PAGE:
EXCLUSIVE: Energy bill requires doubling nuke use
Low-cost solution unlikely, unpopular
To satisfy House Democrats' low-cost solution to global warming, Americans would have to double their reliance on nuclear energy by 2030 - a target the nuclear industry says is unlikely and that many environmentalists and Democrats dislike.
That is the conclusion of a new Energy Information Administration report that looked at the House Democrats' global warming bill. To produce enough clean energy at a reasonable cost would require construction of dozens of new nuclear power plants, even though no new plant has been built in decades.
The EIA, in its report last week, projected that to keep the costs of implementing the bill low for consumers - about $339 extra per household in 2030 according to their basic scenario - nuclear energy use would rise from 8 quadrillion BTUs a year to 16 quadrillion, or from 11.3 percent of total U.S. energy to 18.1 percent.
That's the largest projected increase of any source of energy, even topping renewable sources such as wind and solar power, which are supposed to be the hallmark of the bill, and would mean reliance on a controversial technology.
"What this shows is that when you fail to make necessary investments in clean and renewable technologies and in efficiency measures, you are left with using fossil fuels and other anachronistic and outdated technologies, and I include nuclear in that," said Damon Moglen, the climate campaign director at Greenpeace, which opposed the House bill as not laying out a clear enough road map to a clean-energy future.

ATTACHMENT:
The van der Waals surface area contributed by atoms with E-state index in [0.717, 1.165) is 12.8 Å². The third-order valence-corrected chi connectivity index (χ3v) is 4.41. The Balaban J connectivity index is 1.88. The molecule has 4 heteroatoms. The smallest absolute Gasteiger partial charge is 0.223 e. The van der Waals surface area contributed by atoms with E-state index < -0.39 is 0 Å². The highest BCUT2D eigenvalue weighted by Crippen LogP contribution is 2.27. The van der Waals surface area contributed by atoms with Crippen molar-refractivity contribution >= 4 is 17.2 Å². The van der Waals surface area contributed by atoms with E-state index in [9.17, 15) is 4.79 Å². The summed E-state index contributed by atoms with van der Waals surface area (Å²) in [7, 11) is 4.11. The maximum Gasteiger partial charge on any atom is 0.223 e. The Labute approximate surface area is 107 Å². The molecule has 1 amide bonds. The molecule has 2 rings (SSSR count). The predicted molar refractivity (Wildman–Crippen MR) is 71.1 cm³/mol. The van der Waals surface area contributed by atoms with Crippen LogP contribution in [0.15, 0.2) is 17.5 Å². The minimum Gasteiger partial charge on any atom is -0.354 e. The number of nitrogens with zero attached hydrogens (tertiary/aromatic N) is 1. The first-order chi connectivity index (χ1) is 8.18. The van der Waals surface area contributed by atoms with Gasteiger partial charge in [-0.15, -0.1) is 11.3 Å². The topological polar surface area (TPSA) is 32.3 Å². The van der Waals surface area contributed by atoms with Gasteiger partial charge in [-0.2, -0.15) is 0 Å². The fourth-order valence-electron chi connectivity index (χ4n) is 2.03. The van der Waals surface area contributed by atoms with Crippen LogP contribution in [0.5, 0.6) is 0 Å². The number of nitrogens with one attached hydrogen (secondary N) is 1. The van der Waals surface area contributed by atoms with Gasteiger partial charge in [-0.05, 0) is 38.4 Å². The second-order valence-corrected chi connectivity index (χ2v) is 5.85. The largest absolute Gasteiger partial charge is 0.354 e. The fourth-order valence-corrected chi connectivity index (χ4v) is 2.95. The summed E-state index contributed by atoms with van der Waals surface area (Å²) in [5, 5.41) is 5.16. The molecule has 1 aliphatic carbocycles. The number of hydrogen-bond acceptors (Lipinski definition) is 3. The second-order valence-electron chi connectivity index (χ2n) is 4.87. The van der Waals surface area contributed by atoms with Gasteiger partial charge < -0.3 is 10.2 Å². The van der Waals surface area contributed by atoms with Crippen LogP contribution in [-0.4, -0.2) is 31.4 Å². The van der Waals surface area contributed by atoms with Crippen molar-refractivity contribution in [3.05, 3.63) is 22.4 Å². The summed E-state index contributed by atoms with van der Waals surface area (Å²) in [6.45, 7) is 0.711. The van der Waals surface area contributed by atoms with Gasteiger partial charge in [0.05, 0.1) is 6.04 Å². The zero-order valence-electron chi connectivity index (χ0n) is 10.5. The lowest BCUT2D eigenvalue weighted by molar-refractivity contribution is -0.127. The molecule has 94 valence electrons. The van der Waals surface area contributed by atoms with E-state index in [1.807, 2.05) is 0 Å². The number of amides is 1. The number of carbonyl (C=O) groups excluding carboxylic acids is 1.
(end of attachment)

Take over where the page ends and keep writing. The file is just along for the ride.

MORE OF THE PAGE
Other environmentalists blasted the EIA report as "a fantasy."
"This thing is completely so buried in the 20th century it isn't even funny," said Arjun Makhijani, president of the Institute for Energy and Environmental Research, which opposes expanded nuclear power. "To assume that nuclear and carbon sequestration are going to be the low-cost sources of electricity in the future are wrong."
He said EIA underestimated the ability of wind and solar power to expand quickly and cheaply.
But nuclear-energy proponents back the House bill and were pleased with the EIA analysis, saying it shows how critical nuclear energy will be if goals on climate change are to be met without creating massive new costs for consumers.
"You clearly cannot have a credible program to control carbon emissions without expanded nuclear power," said Richard J. Myers, vice president of policy for the Nuclear Energy Institute, the nuclear power industry's advocacy arm.
Mr. Myers said the EIA model's projection's are not likely. It would mean 96 gigawatts of new capacity by 2030, while "what's doable" is more in the range of 65 gigawatts, or about 45 new plants, he said.
Still, he said, the model shows that taking options like nuclear off the table means other sources get overwhelmed, and costs rise.
"To the extent you cannot build nuclear at the rate the model suggests is needed ... you are dealing with a world in which electricity costs and natural gas costs are higher than they would otherwise be," he said.